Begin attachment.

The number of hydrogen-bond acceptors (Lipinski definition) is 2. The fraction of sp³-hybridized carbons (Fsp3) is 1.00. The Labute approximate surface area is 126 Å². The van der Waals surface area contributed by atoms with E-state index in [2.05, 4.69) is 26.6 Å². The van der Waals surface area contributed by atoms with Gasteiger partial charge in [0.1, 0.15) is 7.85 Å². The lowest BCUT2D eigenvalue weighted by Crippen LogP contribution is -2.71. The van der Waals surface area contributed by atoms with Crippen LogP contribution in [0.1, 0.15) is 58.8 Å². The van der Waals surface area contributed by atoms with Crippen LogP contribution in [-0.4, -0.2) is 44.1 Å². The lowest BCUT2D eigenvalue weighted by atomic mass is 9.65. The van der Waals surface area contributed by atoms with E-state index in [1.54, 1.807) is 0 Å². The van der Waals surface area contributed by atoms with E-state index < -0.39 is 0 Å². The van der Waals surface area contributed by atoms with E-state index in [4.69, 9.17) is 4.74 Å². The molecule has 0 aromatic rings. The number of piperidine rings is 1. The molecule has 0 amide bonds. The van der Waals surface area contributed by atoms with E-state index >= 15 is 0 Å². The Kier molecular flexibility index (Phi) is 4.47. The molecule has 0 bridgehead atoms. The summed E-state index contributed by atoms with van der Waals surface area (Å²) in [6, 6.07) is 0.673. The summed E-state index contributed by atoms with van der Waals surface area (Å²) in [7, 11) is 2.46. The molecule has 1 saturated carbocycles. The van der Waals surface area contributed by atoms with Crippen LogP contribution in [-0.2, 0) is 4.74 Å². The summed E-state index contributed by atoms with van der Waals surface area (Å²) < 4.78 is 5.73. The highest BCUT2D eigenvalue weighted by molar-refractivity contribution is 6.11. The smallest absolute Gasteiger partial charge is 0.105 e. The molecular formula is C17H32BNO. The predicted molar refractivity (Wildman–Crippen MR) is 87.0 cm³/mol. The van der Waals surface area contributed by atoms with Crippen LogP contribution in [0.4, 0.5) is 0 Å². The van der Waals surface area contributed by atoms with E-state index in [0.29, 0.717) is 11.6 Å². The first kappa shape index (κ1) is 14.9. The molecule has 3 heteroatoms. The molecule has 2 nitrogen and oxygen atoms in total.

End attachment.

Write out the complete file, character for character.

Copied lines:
The number of hydrogen-bond acceptors (Lipinski definition) is 2. The fraction of sp³-hybridized carbons (Fsp3) is 1.00. The Labute approximate surface area is 126 Å². The van der Waals surface area contributed by atoms with E-state index in [2.05, 4.69) is 26.6 Å². The van der Waals surface area contributed by atoms with Gasteiger partial charge in [0.1, 0.15) is 7.85 Å². The lowest BCUT2D eigenvalue weighted by Crippen LogP contribution is -2.71. The van der Waals surface area contributed by atoms with Crippen LogP contribution in [0.1, 0.15) is 58.8 Å². The van der Waals surface area contributed by atoms with Crippen LogP contribution in [-0.4, -0.2) is 44.1 Å². The lowest BCUT2D eigenvalue weighted by atomic mass is 9.65. The van der Waals surface area contributed by atoms with E-state index in [1.54, 1.807) is 0 Å². The van der Waals surface area contributed by atoms with E-state index < -0.39 is 0 Å². The van der Waals surface area contributed by atoms with E-state index in [4.69, 9.17) is 4.74 Å². The molecule has 0 aromatic rings. The number of piperidine rings is 1. The molecule has 0 amide bonds. The van der Waals surface area contributed by atoms with E-state index >= 15 is 0 Å². The Kier molecular flexibility index (Phi) is 4.47. The molecule has 0 bridgehead atoms. The summed E-state index contributed by atoms with van der Waals surface area (Å²) in [6, 6.07) is 0.673. The summed E-state index contributed by atoms with van der Waals surface area (Å²) in [7, 11) is 2.46. The molecule has 1 saturated carbocycles. The van der Waals surface area contributed by atoms with Crippen LogP contribution in [-0.2, 0) is 4.74 Å². The summed E-state index contributed by atoms with van der Waals surface area (Å²) < 4.78 is 5.73. The highest BCUT2D eigenvalue weighted by molar-refractivity contribution is 6.11. The smallest absolute Gasteiger partial charge is 0.105 e. The molecular formula is C17H32BNO. The predicted molar refractivity (Wildman–Crippen MR) is 87.0 cm³/mol. The van der Waals surface area contributed by atoms with Crippen LogP contribution in [0.4, 0.5) is 0 Å². The van der Waals surface area contributed by atoms with E-state index in [0.29, 0.717) is 11.6 Å². The first kappa shape index (κ1) is 14.9. The molecule has 3 heteroatoms. The molecule has 2 nitrogen and oxygen atoms in total.